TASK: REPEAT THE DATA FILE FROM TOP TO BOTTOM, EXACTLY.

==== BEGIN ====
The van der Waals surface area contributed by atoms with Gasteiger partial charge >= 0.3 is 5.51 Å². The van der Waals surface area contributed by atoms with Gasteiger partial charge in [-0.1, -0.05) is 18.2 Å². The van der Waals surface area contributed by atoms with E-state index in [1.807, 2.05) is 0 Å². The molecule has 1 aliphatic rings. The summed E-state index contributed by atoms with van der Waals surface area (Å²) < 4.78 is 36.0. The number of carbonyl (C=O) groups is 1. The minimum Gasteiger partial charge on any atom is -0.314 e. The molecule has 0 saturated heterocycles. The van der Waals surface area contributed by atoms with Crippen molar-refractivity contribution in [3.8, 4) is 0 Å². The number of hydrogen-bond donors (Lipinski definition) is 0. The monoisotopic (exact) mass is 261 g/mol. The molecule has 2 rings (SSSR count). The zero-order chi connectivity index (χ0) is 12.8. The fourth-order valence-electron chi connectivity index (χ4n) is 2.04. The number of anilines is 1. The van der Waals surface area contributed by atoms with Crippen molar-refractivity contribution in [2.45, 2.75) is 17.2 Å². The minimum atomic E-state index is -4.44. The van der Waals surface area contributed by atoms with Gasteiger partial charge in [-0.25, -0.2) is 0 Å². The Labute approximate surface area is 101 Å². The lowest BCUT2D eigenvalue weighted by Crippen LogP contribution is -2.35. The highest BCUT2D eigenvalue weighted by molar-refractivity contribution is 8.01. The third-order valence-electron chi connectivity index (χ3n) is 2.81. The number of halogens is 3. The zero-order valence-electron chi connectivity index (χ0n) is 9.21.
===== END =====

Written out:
The van der Waals surface area contributed by atoms with Gasteiger partial charge >= 0.3 is 5.51 Å². The van der Waals surface area contributed by atoms with Gasteiger partial charge in [-0.1, -0.05) is 18.2 Å². The van der Waals surface area contributed by atoms with E-state index in [1.807, 2.05) is 0 Å². The molecule has 1 aliphatic rings. The summed E-state index contributed by atoms with van der Waals surface area (Å²) < 4.78 is 36.0. The number of carbonyl (C=O) groups is 1. The minimum Gasteiger partial charge on any atom is -0.314 e. The molecule has 0 saturated heterocycles. The van der Waals surface area contributed by atoms with Crippen molar-refractivity contribution in [3.8, 4) is 0 Å². The number of hydrogen-bond donors (Lipinski definition) is 0. The monoisotopic (exact) mass is 261 g/mol. The molecule has 2 rings (SSSR count). The zero-order chi connectivity index (χ0) is 12.8. The fourth-order valence-electron chi connectivity index (χ4n) is 2.04. The number of anilines is 1. The van der Waals surface area contributed by atoms with Crippen molar-refractivity contribution in [2.45, 2.75) is 17.2 Å². The minimum atomic E-state index is -4.44. The van der Waals surface area contributed by atoms with Gasteiger partial charge in [-0.25, -0.2) is 0 Å². The Labute approximate surface area is 101 Å². The lowest BCUT2D eigenvalue weighted by Crippen LogP contribution is -2.35. The highest BCUT2D eigenvalue weighted by molar-refractivity contribution is 8.01. The third-order valence-electron chi connectivity index (χ3n) is 2.81. The number of halogens is 3. The zero-order valence-electron chi connectivity index (χ0n) is 9.21.